2 See, e.g., Schaevitz v. Braman Hyundai, Inc., 437 F.Supp.3d 1237, 1249 (S.D. Fla. 2019) (the ringless voicemail, that is, a direct-to-voicemail message, is a “call” under the TCPA); Picton v. Greenway Chrysler-Jeep-Dodge, 2019 WL 2567971, at *2 (M.D. Fla June 21, 2019) (rejecting the argument that ringless voicemails are not subject to the TCPA); Gurzi v. Penn Credit Corp., 449 F.Supp.3d 1294, 1298 (M.D. Fla.) (direct-to-voicemail messages fall within the plain language of the TCPA); Grant v. Regal Automotive Group, 2020 WL 3250075, at *2 (M.D. Fla. Mar. 12, 2020) (“Several federal courts, including courts in this Circuit, have concluded that a ringless voicemail is a ‘call’ subject to the TCPA.”); Saunders v. Dyck O’Neal, Inc., 319 F.Supp.3d 907, 911 (W.D. Mich. 2018) (“Both the FCC and the courts have recognized that the scope of the TCPA naturally evolves in parallel with telecommunications technology as it evolves, e.g., with the advent of text messages and email-to-text messages, or, as we have here, new technology to get into a consumer’s voicemail box directly.”); Caplan v. Budget Van Lines, Inc., 2020 WL 4430966, at *4 (D. Nev. July 31, 2020) (ringless voicemail messages are still a nuisance delivered to the recipient’s phone by means of the phone number; they are calls as defined by the TCPA); see also Soppett v. Enhanced Recovery Co., LLC, 679 F.3d 637, 638 (7th Cir. 2012) “routing a call to voicemail counts as answering the call” and can violate the TCPA); Castro v. Green Tree Servicing, LLC, 959 F. Supp. 2d 698, 720 (S.D.N.Y. 2013) (holding that for purposes of TCPA liability, it is immaterial whether the calls were answered or went to voicemail).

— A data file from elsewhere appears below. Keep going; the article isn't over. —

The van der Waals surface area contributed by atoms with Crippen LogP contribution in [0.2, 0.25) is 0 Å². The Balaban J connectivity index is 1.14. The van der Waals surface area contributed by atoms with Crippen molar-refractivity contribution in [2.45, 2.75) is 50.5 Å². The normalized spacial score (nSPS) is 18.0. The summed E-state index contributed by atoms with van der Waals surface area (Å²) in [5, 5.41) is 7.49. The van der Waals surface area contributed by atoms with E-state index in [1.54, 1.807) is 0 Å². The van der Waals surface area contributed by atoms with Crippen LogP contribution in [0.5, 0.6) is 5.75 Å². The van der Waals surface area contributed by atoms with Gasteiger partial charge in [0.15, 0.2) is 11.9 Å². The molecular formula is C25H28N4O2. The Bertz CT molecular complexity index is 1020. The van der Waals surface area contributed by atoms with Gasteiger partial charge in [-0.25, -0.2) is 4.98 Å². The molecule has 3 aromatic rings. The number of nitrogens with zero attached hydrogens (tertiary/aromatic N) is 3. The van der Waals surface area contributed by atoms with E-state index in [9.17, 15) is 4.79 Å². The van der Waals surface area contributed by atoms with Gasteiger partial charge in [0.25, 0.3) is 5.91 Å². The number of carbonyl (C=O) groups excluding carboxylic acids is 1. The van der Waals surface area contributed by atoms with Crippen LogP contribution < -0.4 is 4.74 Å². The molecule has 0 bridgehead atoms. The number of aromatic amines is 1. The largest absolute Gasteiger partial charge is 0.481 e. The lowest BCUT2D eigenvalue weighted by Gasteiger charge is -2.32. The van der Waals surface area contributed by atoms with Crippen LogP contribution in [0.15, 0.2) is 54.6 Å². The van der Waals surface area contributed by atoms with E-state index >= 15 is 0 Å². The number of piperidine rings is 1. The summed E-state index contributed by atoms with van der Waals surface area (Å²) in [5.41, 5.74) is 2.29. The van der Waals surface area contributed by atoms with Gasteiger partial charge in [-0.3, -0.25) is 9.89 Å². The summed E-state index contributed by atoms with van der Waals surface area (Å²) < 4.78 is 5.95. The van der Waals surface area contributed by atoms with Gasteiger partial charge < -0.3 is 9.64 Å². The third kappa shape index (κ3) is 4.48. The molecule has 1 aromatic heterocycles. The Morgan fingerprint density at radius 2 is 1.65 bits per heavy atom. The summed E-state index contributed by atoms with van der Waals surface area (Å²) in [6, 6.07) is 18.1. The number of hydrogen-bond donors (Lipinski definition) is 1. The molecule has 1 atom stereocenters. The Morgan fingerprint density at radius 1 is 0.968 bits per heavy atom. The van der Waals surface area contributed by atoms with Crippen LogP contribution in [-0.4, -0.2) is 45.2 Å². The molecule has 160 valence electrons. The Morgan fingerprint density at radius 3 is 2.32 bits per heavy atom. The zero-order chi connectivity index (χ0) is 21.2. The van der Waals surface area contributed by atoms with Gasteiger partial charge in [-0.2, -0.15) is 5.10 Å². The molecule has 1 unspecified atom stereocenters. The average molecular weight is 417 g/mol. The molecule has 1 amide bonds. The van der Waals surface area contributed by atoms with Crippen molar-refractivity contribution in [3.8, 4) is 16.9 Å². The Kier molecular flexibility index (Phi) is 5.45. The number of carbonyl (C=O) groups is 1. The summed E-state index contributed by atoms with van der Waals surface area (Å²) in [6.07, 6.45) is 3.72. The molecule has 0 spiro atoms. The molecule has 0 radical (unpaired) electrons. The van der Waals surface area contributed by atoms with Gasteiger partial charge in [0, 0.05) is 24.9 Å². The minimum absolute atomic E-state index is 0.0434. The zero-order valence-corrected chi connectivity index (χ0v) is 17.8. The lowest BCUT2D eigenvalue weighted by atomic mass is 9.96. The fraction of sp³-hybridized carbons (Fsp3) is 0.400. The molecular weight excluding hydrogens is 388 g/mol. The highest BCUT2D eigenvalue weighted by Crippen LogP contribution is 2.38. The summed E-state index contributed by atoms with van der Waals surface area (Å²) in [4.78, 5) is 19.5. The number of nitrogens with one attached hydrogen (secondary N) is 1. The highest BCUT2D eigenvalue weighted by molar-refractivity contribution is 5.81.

Defendant Obtains Summary Judgment Against Serial Plaintiff in Heavily Litigated TCPA and MDTCPA Action